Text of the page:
From these definitions, we should be able to workout a compromise and come up with
a satisfactory standard.

A) The VMIC vme_slave_xxx() options are not considered.
B) The interrupt handling can certainly match the 4 entries required in the user frontend
    code i.e. Attach, Detach, Enable, Disable.

I don't understand your argument that the handle should be hidden. In case of multiple
interfaces, how do you refer to a particular one if not specified? 
The following scheme does require a handle for refering to the proper (device AND window).

1 ) deviceHandle = vme_init(int devNumber);
    Even though the VMIC doesn't deal with multiple devices,
    the SIS/PCI does and needs to init on a specific PCI card.
    Internally:
      opening of the device (/dev/sisxxxx_1) (ignored in case of VMIC).
      Possible including a mapping to a default VME region of default size with default AM
      (VMIC :16MB, A24). This way in a single call you get a valid handle for full VME access
      in A24 mode. Needs to be elaborate this option. But in principle you need to declare the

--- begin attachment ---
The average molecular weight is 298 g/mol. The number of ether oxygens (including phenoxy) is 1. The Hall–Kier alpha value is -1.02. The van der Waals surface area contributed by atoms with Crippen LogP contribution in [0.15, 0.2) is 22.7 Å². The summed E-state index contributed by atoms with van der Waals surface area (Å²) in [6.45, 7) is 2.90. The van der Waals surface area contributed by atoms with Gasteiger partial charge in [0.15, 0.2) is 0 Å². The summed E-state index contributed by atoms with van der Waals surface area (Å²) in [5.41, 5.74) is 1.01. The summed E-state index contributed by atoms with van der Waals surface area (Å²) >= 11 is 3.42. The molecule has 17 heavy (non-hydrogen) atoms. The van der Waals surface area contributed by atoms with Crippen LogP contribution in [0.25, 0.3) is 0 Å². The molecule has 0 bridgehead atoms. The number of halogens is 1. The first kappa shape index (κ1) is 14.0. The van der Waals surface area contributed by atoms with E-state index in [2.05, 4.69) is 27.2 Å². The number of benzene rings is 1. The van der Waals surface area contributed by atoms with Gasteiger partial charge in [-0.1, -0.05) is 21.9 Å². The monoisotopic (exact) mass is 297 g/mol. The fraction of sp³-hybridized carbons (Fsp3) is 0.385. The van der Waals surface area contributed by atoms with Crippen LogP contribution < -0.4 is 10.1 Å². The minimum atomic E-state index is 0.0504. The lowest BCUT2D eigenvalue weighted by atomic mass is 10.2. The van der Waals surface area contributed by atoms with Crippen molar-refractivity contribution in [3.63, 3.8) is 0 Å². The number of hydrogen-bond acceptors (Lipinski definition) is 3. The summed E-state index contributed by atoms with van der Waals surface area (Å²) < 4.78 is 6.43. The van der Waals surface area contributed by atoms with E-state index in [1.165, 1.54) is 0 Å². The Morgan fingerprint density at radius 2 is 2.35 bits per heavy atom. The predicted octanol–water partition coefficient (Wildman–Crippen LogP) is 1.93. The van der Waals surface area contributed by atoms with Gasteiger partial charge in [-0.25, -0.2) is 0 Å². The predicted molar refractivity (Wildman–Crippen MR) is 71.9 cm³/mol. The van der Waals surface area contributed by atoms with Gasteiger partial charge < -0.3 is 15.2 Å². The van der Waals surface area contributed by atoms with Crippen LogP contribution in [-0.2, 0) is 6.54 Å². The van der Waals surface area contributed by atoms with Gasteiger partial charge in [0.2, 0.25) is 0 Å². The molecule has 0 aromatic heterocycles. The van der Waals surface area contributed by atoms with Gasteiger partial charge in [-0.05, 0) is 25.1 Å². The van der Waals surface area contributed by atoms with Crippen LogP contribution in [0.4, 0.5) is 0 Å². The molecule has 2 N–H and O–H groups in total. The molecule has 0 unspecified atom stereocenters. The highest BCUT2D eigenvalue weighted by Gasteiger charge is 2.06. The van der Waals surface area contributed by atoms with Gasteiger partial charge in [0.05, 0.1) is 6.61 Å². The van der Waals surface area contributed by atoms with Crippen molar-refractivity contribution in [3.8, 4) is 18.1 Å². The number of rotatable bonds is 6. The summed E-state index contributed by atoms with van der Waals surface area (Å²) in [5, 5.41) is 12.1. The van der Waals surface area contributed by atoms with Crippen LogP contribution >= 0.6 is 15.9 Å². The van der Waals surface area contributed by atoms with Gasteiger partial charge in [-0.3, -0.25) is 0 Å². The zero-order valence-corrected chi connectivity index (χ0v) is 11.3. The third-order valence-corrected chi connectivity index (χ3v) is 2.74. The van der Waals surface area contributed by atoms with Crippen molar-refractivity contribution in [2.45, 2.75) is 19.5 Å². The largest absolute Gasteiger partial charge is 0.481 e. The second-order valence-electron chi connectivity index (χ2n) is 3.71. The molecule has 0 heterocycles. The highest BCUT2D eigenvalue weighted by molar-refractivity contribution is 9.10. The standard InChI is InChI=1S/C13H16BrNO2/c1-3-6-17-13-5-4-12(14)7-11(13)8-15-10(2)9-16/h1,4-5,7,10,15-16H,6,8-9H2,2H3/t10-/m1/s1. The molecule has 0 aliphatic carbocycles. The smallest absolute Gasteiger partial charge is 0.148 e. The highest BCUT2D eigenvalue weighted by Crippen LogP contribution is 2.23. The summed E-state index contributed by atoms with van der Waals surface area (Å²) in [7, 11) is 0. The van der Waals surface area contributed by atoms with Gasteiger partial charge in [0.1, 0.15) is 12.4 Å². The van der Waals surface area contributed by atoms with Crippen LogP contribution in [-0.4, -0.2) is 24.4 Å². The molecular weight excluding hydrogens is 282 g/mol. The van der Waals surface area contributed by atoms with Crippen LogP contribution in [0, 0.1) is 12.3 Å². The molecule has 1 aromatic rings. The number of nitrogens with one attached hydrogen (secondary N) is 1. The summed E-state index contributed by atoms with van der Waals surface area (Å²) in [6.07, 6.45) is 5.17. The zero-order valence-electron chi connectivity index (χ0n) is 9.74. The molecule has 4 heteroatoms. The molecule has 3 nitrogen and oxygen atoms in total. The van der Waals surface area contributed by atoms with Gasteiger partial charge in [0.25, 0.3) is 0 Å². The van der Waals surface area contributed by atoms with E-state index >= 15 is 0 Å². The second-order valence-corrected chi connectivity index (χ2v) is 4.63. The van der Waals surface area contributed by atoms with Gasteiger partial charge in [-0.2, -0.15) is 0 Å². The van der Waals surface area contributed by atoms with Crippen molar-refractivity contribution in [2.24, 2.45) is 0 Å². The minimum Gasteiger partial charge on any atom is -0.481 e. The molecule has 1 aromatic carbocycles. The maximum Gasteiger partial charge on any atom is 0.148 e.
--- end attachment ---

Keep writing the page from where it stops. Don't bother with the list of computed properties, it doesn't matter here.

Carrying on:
VME region that you want to work on (vme_map).

2) mapHandle = vme_map(int deviceHandle, int vmeAddress, int am, int size);
    Return a mapHandle specific to a device and window. The am has to be specified.
    What ever are the operation to get there, the mapHandle is a reference to thas setting.
    It could just fill a map structure.
    Internally:
      WindowHandle[deviceHandle] = vme_master_create(BusHandle[deviceHandle], ...
      WindowPtr[WindowHandle] = vme_master_window(BusHandle[deviceHandle]
                                                                           , WindowHandle[deviceHandle]...

3) vme_setmode(mapHandle, const int DATA_SIZE, const int AM
                           , const BOOL ENA_DMA, const BOOL ENA_FIFO);
    Mainly used for the vme_block_read/write. Define for following read the data size and 
    am in case of DMA (could use orther DMA mode than window definition for optimal
    transfer).

    Predefine the mode of access:
    DATA_SIZE : D8, D16, D32
    AM             : A16, A24, A32, etc...
    enaDMA     : optional if available.
    enaFIFO     : optional for block read for autoincrement source pointer.

Remark:
PAA- I can imagine this function to be a vme_ioctl (int mapHandle, int *param)
        such that extension of functionality is possible. But by passing cons int
        arguments, the optimizer is able to substitute and reduce the internal code.

4)   
   uint_8Value   = vme_readD8  (int mapHandle, uint_64 vmeSrceOffset)
   uint_16Value = vme_readD16 (int mapHandle, uint_64 vmeSrceOffset)